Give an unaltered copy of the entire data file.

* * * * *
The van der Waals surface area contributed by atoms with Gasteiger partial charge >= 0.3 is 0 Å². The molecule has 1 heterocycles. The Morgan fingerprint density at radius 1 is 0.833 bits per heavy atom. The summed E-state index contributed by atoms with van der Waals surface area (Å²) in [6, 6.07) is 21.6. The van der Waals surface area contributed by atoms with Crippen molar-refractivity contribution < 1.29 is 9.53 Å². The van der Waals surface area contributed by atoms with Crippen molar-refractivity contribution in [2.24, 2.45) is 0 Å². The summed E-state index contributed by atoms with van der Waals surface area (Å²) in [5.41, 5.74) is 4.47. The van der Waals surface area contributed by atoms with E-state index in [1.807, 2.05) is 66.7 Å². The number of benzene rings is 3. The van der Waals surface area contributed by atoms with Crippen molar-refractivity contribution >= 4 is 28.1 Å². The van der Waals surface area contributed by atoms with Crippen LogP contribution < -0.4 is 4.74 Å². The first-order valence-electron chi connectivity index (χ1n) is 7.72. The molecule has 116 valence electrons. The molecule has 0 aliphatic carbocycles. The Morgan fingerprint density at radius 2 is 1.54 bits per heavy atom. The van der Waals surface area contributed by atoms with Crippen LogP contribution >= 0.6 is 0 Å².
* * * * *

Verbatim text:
The van der Waals surface area contributed by atoms with Gasteiger partial charge >= 0.3 is 0 Å². The molecule has 1 heterocycles. The Morgan fingerprint density at radius 1 is 0.833 bits per heavy atom. The summed E-state index contributed by atoms with van der Waals surface area (Å²) in [6, 6.07) is 21.6. The van der Waals surface area contributed by atoms with Crippen molar-refractivity contribution < 1.29 is 9.53 Å². The van der Waals surface area contributed by atoms with Crippen molar-refractivity contribution in [2.24, 2.45) is 0 Å². The summed E-state index contributed by atoms with van der Waals surface area (Å²) in [5.41, 5.74) is 4.47. The van der Waals surface area contributed by atoms with E-state index in [1.807, 2.05) is 66.7 Å². The number of benzene rings is 3. The van der Waals surface area contributed by atoms with Crippen molar-refractivity contribution >= 4 is 28.1 Å². The van der Waals surface area contributed by atoms with Crippen LogP contribution < -0.4 is 4.74 Å². The first-order valence-electron chi connectivity index (χ1n) is 7.72. The molecule has 116 valence electrons. The molecule has 0 aliphatic carbocycles. The Morgan fingerprint density at radius 2 is 1.54 bits per heavy atom. The van der Waals surface area contributed by atoms with Crippen LogP contribution >= 0.6 is 0 Å².